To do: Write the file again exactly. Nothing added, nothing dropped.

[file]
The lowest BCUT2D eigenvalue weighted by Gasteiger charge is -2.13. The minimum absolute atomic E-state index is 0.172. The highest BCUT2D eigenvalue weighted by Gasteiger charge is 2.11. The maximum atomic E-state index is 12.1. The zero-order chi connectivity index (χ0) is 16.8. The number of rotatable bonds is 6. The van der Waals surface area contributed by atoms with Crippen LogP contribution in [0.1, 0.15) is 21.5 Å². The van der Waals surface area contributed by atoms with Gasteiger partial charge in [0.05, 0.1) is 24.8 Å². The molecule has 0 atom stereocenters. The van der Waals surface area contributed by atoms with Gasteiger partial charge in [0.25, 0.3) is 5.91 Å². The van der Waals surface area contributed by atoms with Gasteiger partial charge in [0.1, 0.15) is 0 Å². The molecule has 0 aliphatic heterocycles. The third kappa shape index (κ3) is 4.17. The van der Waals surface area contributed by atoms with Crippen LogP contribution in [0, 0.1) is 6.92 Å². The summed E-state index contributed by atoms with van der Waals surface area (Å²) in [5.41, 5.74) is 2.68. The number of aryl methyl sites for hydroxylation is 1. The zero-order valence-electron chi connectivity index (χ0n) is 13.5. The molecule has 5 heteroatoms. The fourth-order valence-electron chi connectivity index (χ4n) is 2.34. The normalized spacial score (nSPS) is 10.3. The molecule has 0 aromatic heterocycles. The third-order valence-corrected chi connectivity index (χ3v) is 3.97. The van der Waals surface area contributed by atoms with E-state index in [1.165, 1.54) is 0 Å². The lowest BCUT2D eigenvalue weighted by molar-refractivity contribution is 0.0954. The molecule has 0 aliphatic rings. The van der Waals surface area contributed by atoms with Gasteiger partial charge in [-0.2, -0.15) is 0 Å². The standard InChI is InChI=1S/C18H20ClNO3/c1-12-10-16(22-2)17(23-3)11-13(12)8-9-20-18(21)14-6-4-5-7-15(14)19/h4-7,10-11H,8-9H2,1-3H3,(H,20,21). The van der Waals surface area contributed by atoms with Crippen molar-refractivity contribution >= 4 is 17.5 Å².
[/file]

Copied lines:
The lowest BCUT2D eigenvalue weighted by Gasteiger charge is -2.13. The minimum absolute atomic E-state index is 0.172. The highest BCUT2D eigenvalue weighted by Gasteiger charge is 2.11. The maximum atomic E-state index is 12.1. The zero-order chi connectivity index (χ0) is 16.8. The number of rotatable bonds is 6. The van der Waals surface area contributed by atoms with Crippen LogP contribution in [0.1, 0.15) is 21.5 Å². The van der Waals surface area contributed by atoms with Gasteiger partial charge in [0.05, 0.1) is 24.8 Å². The molecule has 0 atom stereocenters. The van der Waals surface area contributed by atoms with Gasteiger partial charge in [0.25, 0.3) is 5.91 Å². The van der Waals surface area contributed by atoms with Gasteiger partial charge in [0.1, 0.15) is 0 Å². The molecule has 0 aliphatic heterocycles. The third kappa shape index (κ3) is 4.17. The van der Waals surface area contributed by atoms with Crippen LogP contribution in [0, 0.1) is 6.92 Å². The summed E-state index contributed by atoms with van der Waals surface area (Å²) in [5.41, 5.74) is 2.68. The number of aryl methyl sites for hydroxylation is 1. The zero-order valence-electron chi connectivity index (χ0n) is 13.5. The molecule has 5 heteroatoms. The fourth-order valence-electron chi connectivity index (χ4n) is 2.34. The normalized spacial score (nSPS) is 10.3. The molecule has 0 aromatic heterocycles. The third-order valence-corrected chi connectivity index (χ3v) is 3.97. The van der Waals surface area contributed by atoms with E-state index in [1.165, 1.54) is 0 Å². The lowest BCUT2D eigenvalue weighted by molar-refractivity contribution is 0.0954. The molecule has 0 aliphatic rings. The van der Waals surface area contributed by atoms with Gasteiger partial charge in [-0.2, -0.15) is 0 Å². The standard InChI is InChI=1S/C18H20ClNO3/c1-12-10-16(22-2)17(23-3)11-13(12)8-9-20-18(21)14-6-4-5-7-15(14)19/h4-7,10-11H,8-9H2,1-3H3,(H,20,21). The van der Waals surface area contributed by atoms with Crippen molar-refractivity contribution >= 4 is 17.5 Å².